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  1. #1
    Join Date
    Nov 2005
    The Great Midwest, Illinois to be precise

    Default Tips on Traveling the British Isles

    I've just recently returned from a bus tour around the island of Britain. I made a few notes about the experience that might be of help to any other RTA people visiting there.

    1. Look Right! Anywhere in the UK, its a good idea to "Look right, look left, and then right again" before crossing the street. They drive on the otherside of the road and Americans are like deer in the headlights looking the wrong way. In London, many intersections have Look Right painted right on the street. There were major delays one day when an American stepped out in front of a bus. I didn't see this warning on the pavement in the smaller towns. It's best if you look both ways all the time.

    2. Hotels. We never saw anything called a motel, no matter what the size, they are all called a hotel, Figuring out how to operate the lights can also be fun. In one hotel, you had to insert your room key card to get it to operate.

    Outside of London, we didn't stay at any hotel that had room airconditioning, a problem compounded by the fact this was the hottest its been there in 90 years. Usually the lobby, restaurant, and hotel bar would be airconditioned.

    Most hotels are rather expensive. A room for 50-60 pounds is considered a great deal. That's $100 to $120 US. Ouch!!!! There were a lot of bed & breakfasts.

    3. Pubs. Many have the traditional facade with the name running across a ledge above the door and windows. Many have lots of hanging baskets and window boxes and are quite beautiful. Don't expect to find any airconditioned either. I strongly suggest a visit to any of these.

    There were many, many White Swans, perhaps a chain. Some of the pubs are owned/sponsored by a particular brewery and only sell their products. Some are called freehold (or something with free in it) and will carry brews from anybody.

    Of course, I strongly suggest that you drink the local brews which were quite good and I never had any warm beer, always at least cool, but usually cold. Their beer also has a higher alcohol content. Why would you go somewhere and drink or eat what you can get in the US? Two different pubs hand pumped the beer out of the tap. The bartender would pull the tap down several times in filling the glass.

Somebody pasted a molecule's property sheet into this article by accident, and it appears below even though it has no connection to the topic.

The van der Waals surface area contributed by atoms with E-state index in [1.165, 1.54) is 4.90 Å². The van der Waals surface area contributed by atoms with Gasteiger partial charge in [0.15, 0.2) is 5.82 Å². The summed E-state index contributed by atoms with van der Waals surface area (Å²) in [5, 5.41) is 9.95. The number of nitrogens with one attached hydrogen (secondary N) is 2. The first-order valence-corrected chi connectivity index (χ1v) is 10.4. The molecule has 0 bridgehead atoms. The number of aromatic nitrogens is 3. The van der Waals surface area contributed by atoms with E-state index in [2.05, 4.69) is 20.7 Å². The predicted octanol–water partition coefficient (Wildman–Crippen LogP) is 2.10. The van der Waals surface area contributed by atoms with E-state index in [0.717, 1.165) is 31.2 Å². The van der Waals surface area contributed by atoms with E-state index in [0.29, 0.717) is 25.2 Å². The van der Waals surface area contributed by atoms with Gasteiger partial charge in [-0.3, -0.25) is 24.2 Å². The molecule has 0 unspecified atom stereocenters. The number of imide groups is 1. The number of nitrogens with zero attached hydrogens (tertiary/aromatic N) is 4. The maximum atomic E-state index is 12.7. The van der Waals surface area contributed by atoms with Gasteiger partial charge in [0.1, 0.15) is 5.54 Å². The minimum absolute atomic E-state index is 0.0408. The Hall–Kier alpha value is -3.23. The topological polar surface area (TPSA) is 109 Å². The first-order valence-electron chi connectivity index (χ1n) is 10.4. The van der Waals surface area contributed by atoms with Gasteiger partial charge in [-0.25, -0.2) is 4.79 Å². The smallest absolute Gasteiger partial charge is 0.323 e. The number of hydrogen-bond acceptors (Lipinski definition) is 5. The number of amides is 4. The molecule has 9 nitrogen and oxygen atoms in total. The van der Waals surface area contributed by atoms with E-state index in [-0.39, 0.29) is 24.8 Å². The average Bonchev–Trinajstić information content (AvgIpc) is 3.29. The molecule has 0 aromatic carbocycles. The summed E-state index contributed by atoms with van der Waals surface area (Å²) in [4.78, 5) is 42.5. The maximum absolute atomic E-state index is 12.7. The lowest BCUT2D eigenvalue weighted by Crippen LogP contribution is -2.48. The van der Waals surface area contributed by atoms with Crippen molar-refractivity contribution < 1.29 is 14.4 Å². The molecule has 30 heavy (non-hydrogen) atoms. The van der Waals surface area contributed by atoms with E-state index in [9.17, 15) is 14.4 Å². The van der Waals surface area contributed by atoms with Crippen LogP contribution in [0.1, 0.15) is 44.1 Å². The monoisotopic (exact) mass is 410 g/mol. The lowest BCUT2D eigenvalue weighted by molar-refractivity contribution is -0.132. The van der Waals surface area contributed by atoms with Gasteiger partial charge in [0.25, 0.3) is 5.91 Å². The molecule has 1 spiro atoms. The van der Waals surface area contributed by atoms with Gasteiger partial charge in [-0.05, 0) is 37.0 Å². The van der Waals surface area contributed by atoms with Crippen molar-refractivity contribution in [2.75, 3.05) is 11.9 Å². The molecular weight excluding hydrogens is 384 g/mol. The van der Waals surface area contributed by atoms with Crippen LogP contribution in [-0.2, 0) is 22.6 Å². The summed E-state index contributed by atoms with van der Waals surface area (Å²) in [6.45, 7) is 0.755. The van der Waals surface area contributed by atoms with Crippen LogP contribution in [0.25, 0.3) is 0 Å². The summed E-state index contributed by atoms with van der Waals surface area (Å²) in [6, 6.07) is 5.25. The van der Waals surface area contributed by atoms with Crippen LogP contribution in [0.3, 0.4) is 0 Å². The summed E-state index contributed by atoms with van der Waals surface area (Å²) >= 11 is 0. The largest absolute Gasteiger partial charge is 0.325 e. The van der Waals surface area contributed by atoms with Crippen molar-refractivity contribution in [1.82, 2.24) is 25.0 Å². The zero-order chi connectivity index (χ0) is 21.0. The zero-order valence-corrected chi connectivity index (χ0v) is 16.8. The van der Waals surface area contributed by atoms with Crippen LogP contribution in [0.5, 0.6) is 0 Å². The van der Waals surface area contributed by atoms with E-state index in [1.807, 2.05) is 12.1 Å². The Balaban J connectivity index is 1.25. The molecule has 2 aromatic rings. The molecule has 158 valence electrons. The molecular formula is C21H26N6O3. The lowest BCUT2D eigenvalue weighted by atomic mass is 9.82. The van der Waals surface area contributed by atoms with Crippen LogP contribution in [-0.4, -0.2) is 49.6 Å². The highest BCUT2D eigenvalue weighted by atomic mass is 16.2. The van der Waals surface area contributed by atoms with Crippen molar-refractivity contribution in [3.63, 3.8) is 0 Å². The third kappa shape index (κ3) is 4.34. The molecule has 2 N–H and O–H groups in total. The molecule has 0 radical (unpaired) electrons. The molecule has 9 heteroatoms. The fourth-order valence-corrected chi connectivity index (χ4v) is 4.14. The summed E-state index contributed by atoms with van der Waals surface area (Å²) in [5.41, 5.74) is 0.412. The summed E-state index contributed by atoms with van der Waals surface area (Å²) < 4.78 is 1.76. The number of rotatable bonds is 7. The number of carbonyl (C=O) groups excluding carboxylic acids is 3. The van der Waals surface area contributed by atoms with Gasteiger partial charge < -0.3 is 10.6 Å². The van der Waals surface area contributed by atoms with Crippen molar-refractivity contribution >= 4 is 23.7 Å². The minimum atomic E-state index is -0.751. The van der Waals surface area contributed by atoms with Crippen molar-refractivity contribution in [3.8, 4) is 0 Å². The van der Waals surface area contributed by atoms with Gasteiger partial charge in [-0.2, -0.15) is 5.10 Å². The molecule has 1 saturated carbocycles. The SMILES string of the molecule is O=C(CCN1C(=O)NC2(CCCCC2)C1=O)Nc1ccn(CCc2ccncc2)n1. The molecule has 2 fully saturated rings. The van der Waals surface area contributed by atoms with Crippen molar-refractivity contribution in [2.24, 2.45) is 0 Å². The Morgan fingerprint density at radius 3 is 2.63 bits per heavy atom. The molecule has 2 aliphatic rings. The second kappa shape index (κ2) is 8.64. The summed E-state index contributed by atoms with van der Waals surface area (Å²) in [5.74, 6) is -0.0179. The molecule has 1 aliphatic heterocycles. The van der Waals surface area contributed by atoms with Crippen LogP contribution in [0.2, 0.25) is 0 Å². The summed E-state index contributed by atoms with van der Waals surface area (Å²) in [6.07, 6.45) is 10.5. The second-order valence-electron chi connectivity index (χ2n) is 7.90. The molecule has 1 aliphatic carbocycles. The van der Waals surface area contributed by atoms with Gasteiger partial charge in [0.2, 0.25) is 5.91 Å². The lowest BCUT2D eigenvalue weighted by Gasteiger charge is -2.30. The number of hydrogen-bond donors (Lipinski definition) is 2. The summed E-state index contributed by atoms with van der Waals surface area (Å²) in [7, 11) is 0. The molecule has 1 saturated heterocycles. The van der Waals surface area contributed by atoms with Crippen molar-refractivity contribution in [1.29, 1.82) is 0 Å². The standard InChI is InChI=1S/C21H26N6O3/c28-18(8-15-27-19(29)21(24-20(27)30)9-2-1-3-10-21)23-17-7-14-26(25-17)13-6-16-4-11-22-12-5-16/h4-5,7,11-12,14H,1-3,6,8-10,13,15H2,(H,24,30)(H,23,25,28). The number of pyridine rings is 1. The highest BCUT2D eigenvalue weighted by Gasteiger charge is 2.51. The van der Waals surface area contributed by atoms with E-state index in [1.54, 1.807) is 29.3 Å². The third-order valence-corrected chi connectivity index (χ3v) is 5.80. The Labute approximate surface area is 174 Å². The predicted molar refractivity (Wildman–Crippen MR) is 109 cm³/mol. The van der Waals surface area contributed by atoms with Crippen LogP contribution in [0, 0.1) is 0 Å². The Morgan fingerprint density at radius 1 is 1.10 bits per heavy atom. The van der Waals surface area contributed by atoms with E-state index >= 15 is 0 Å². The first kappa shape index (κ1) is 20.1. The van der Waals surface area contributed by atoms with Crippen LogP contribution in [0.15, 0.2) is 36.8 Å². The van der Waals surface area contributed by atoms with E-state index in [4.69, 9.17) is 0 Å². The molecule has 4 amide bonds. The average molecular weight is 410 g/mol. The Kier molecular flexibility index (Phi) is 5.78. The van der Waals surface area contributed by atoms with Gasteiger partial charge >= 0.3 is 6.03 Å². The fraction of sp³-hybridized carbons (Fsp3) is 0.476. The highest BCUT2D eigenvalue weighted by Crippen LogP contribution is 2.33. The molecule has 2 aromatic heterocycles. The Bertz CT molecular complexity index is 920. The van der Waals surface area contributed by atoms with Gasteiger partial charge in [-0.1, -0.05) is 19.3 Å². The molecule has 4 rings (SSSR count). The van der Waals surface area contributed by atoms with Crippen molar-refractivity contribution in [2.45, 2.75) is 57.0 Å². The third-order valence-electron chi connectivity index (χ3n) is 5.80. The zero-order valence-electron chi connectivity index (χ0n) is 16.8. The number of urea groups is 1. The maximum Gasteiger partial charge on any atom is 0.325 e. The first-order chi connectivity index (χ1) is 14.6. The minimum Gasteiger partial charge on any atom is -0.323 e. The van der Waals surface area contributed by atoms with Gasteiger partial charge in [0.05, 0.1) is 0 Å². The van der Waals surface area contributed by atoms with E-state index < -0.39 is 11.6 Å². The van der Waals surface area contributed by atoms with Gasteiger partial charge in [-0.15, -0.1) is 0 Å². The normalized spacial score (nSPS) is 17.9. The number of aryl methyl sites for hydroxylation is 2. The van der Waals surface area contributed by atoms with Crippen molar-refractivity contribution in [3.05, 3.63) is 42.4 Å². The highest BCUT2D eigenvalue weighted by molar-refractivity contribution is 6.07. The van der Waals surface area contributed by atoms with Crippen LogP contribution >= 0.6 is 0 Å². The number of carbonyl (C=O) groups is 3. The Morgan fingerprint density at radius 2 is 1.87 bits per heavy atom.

4. US money. I regard it as being essentially worthless. By the time you get through converting it, it is essentially two US dollars for one pound. That wouldn't be so bad if prices were in half, but everything was more expensive, partly because of the 17 and a halfpercent Value Added Tax that the EU puts onto everything. A Big Mac goes for 2.5 pounds. Bring lots and lots and lots of money. It's a great trip, but will be very EXPENSIVE.

    4. Drinking. In most pubs I visited the price of a pint (which I believe to be bigger than a US pint) ranged from 2.8 pounds to 3.5 pounds, that's $5.60 to $7!!! Ouch!! Needless to say, I didn't drink a lot. The Ivanhoe Pub in Edinburgh did have a 1.8 pound special on a Thursday night (along with a trivia contest). Even pop will run you 1-2 pounds.

    Prices for a case in grocery stores were about 15-18 pounds, $30 to $36. I wanted to buy some good Scotch whisky (no e in a true Scottish whisky) but they were 20-25 pounds!!

    5. Back to the Value Added Tax (VAT). It is great to buy something and not have tax added onto the price, but you're already paying the tax. Visitors can get a form to fill out to get the VAT back at the end of the vacation. However, it is your responsibility to ask for it and fill it out. It was suggested not to hassle with it for less than 30 pounds.